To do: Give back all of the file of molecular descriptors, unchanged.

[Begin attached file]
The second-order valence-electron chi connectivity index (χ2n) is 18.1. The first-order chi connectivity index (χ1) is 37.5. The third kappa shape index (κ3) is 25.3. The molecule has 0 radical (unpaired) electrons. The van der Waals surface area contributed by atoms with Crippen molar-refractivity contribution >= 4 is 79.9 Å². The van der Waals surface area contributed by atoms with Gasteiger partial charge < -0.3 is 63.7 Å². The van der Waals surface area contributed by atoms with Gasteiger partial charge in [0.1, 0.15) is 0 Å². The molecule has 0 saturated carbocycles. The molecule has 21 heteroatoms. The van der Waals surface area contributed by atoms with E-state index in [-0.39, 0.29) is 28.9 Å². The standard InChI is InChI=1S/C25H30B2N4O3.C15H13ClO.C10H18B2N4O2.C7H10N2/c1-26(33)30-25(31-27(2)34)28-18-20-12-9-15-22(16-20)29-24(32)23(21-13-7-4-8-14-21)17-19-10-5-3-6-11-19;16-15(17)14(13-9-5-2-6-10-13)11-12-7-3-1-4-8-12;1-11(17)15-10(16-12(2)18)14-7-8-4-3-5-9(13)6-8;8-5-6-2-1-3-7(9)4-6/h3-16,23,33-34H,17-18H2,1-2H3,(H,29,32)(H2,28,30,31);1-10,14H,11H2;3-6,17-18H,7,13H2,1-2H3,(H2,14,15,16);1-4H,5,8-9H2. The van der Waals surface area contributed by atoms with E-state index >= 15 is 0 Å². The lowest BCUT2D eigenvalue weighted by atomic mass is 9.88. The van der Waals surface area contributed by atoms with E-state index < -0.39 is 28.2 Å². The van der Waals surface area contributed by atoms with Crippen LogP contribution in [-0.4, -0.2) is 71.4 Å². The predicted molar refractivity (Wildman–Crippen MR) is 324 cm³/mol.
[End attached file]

The second-order valence-electron chi connectivity index (χ2n) is 18.1. The first-order chi connectivity index (χ1) is 37.5. The third kappa shape index (κ3) is 25.3. The molecule has 0 radical (unpaired) electrons. The van der Waals surface area contributed by atoms with Crippen molar-refractivity contribution >= 4 is 79.9 Å². The van der Waals surface area contributed by atoms with Gasteiger partial charge < -0.3 is 63.7 Å². The van der Waals surface area contributed by atoms with Gasteiger partial charge in [0.1, 0.15) is 0 Å². The molecule has 0 saturated carbocycles. The molecule has 21 heteroatoms. The van der Waals surface area contributed by atoms with E-state index in [-0.39, 0.29) is 28.9 Å². The standard InChI is InChI=1S/C25H30B2N4O3.C15H13ClO.C10H18B2N4O2.C7H10N2/c1-26(33)30-25(31-27(2)34)28-18-20-12-9-15-22(16-20)29-24(32)23(21-13-7-4-8-14-21)17-19-10-5-3-6-11-19;16-15(17)14(13-9-5-2-6-10-13)11-12-7-3-1-4-8-12;1-11(17)15-10(16-12(2)18)14-7-8-4-3-5-9(13)6-8;8-5-6-2-1-3-7(9)4-6/h3-16,23,33-34H,17-18H2,1-2H3,(H,29,32)(H2,28,30,31);1-10,14H,11H2;3-6,17-18H,7,13H2,1-2H3,(H2,14,15,16);1-4H,5,8-9H2. The van der Waals surface area contributed by atoms with E-state index >= 15 is 0 Å². The lowest BCUT2D eigenvalue weighted by atomic mass is 9.88. The van der Waals surface area contributed by atoms with E-state index < -0.39 is 28.2 Å². The van der Waals surface area contributed by atoms with Crippen LogP contribution in [-0.4, -0.2) is 71.4 Å². The predicted molar refractivity (Wildman–Crippen MR) is 324 cm³/mol.